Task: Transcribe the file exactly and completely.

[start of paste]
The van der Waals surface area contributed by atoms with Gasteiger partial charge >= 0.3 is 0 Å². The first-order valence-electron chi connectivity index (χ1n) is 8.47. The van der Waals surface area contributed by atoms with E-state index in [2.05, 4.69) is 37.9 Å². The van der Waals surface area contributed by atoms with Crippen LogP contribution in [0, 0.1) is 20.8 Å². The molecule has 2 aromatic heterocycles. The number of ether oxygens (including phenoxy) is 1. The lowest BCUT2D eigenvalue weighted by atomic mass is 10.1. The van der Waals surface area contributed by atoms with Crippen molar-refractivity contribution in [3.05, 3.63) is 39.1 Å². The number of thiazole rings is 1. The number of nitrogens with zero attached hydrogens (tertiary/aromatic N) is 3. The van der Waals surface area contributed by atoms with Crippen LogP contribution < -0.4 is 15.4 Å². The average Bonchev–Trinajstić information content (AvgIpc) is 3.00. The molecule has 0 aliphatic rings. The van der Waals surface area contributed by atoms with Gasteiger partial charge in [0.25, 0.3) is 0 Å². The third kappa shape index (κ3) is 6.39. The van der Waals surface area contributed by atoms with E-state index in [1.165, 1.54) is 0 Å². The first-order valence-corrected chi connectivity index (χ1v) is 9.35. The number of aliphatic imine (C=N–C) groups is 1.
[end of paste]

The van der Waals surface area contributed by atoms with Gasteiger partial charge >= 0.3 is 0 Å². The first-order valence-electron chi connectivity index (χ1n) is 8.47. The van der Waals surface area contributed by atoms with E-state index in [2.05, 4.69) is 37.9 Å². The van der Waals surface area contributed by atoms with Crippen LogP contribution in [0, 0.1) is 20.8 Å². The molecule has 2 aromatic heterocycles. The number of ether oxygens (including phenoxy) is 1. The lowest BCUT2D eigenvalue weighted by atomic mass is 10.1. The van der Waals surface area contributed by atoms with Crippen molar-refractivity contribution in [3.05, 3.63) is 39.1 Å². The number of thiazole rings is 1. The number of nitrogens with zero attached hydrogens (tertiary/aromatic N) is 3. The van der Waals surface area contributed by atoms with Crippen LogP contribution < -0.4 is 15.4 Å². The average Bonchev–Trinajstić information content (AvgIpc) is 3.00. The molecule has 0 aliphatic rings. The van der Waals surface area contributed by atoms with Gasteiger partial charge in [0.25, 0.3) is 0 Å². The third kappa shape index (κ3) is 6.39. The van der Waals surface area contributed by atoms with E-state index in [1.165, 1.54) is 0 Å². The first-order valence-corrected chi connectivity index (χ1v) is 9.35. The number of aliphatic imine (C=N–C) groups is 1.